We seem to be building up to a second Tiananmen Square, 30 years after the first. This time the venue is Hong Kong. As then, the Chinese government longs to kill protestors, but it hesitates because it fears global reaction. It therefore matters greatly that the ‘rules-based international order’ strongly assert that breaking the 1984 Sino-British Agreement would put China beyond the pale. No international discussion of Brexit is complete without a reverent invocation of the Good Friday Agreement (which in fact has almost nothing to do with EU membership). The Hong Kong Agreement should command such reverence, and its pledge of ‘One country: two systems’ should be the test of whether China is a law-abiding international partner. This is not an obscure dispute about a small territory, but a big one about legality, liberty and, by extension, trade and prosperity. The Hong Kong legal model is the one China enticingly offers in its Belt and Road initiative. Yet it is trashing it. After Tiananmen, the Chinese knew they had overreached and had to creep slowly back to respectability. By the turn of the century, they achieved this, but now they are losing it again as they have become more repressive, corrupt and threatening. So the wider world has leverage. Tom Tugendhat’s suggestion on Tuesday of offering Hong Kong people British citizenship is not as daft as it sounds. Thirty years ago, when I edited this magazine, we pushed this idea on the grounds that, far from persuading Hong Kong people to leave, British passports would give them the confidence to stay. Mrs Thatcher introduced a very small version, extending full British passports to more than 200,000. It was just enough to prevent a flight of citizens and capital. We should try a more ambitious version today.
Efforts are being made to ban hands-free conversation on a mobile phone in a car. An equally good case could be made for banning all conversation. When a driver has to execute a difficult manoeuvre such as pulling out into a busy road, he/she usually falls silent in order to concentrate. You cannot talk without reducing your attention to the road. I point this out not to encourage a hands-free ban, but to oppose it. Cars are supposed to drive families around and so the risks of conversation must be tolerated. It should be accepted that the car nowadays is also a place of work and the hands-free mobile, for many, is the necessary tool of their trade.
John Fuller, our local MP in East Sussex, was held for two days in custody after shouting drunkenly in the Chamber that the Speaker was ‘an insignificant little fellow’. Before readers cheer him to the echo, I must disappoint them: the Speaker in question was not John Bercow. This happened more than 200 years ago. ‘Mad Jack’ Fuller was the 22-stone heir to a fortune in iron-mastery and gun-making, with the uncompromising family motto carbone et forcipibus (‘by charcoal and tongs’). As an MP, he had often been boisterous in the stout defence of the indefensible — notably opposing Catholic emancipation and supporting slavery, from which he benefited on his sugar plantations in Jamaica. He once told the House that the condition of the West Indian slave was ‘equal, nay superior, to the condition of the labouring poor of this country’. To be fair to him, he put his money where his mouth was, laying out £10,000 on a make-work scheme for Sussex labourers unemployed during the Napoleonic wars to build a massive stone wall round his Brightling estate. Suitably, perhaps, Fuller is best remembered for his follies. All of them survive and you can see one from the next — a tower, a temple, a summer-house, an observatory designed by Robert Smirke, a tall needle and a stone ‘sugar-loaf’. The last was possibly erected to win a bet at Brooks’s that he could see three church spires from his bedroom window: returning home, he found only two and so built the sugar-loaf as a cod third. He was a patron of the arts — commissioning Turner to paint views of his estate; a conservationist — saving nearby Bodiam Castle; and a friend of science — endowing the Fullerian professorships which continue to this day at the Royal Institution. He was also a bachelor, having been turned down by Susannah, the daughter of Dr Johnson’s Mrs Thrale. One gets the impression that he was kindly, rough, rich and lonely.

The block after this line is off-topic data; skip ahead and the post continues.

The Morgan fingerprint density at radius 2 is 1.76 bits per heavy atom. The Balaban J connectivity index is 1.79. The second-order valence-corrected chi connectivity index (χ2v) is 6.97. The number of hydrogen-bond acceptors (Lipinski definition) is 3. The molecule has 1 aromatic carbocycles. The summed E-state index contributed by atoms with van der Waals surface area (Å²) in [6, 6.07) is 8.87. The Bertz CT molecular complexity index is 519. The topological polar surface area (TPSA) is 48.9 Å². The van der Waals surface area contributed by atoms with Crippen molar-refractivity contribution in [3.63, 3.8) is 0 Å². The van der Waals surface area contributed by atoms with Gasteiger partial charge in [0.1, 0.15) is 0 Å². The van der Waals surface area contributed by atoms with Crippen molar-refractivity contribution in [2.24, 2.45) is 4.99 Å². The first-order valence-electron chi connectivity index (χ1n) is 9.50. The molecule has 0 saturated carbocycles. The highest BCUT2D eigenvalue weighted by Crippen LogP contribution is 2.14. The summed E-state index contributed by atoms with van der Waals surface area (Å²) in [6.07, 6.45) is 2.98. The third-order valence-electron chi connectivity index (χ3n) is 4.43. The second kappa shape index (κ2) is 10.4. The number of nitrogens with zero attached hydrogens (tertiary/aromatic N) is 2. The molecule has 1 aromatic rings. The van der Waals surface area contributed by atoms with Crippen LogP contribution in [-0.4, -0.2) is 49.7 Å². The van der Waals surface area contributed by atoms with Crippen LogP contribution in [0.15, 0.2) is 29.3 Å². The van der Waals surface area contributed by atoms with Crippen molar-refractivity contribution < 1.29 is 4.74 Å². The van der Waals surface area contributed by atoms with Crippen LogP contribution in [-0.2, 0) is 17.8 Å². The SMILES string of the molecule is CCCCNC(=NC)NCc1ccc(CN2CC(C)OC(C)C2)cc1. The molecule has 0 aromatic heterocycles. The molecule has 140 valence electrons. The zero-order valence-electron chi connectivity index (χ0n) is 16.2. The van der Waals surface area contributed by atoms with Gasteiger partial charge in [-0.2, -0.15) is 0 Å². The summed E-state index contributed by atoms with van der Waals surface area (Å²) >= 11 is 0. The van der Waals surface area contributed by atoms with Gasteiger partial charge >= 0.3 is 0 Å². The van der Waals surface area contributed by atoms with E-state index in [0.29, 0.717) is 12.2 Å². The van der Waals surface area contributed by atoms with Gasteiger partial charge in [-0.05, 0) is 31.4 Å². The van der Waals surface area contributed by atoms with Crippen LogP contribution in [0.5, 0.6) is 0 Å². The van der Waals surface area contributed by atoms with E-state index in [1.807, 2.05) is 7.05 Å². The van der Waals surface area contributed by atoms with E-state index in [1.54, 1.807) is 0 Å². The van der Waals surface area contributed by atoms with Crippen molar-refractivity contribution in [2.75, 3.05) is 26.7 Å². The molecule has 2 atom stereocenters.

Fuller’s oddest decision may have come from a strange mixture of remorse and self-aggrandisement. At about the time of the Commons incident, he decided to build a stone pyramid as a mausoleum for himself in Brightling churchyard. The church is small and the pyramid is large (25 feet high), so they make a striking, crowded juxtaposition. The legend that Fuller sits upright on a chair inside the pyramid as for dinner is not true, but if it were, he would see the inscription he had placed there — the famous lines from Gray’s Elegy, ‘The boast of heraldry, the pomp of pow’r,/ And all that beauty, all that wealth e’er gave,/Await alike th’ inevitable hour./The paths of glory lead but to the grave.’ Fuller erected his tomb in rude health and contemplated it for another 24 years until his death in 1834. His life makes me invoke another line of Gray: ‘’tis folly to be wise’ — and assert that it is wise to build follies. They are Fuller’s legacy. As with many rich eccentrics, his fortune did not long survive him, and the parish of Brightling needs £45,000 to restore the magnificent but now-crumbling pyramid. If you would like to contribute, please email email@example.com for the attention of Jane Beard.
The Labour party thinks grouse-shooting should cease so that the moors can be ‘rewilded’. Grouse are wild birds which, unlike pheasants and partridges, cannot be bred in captivity on any large scale. If the moors were rewilded, their chief wild feature, unique to the British Isles, would vanish.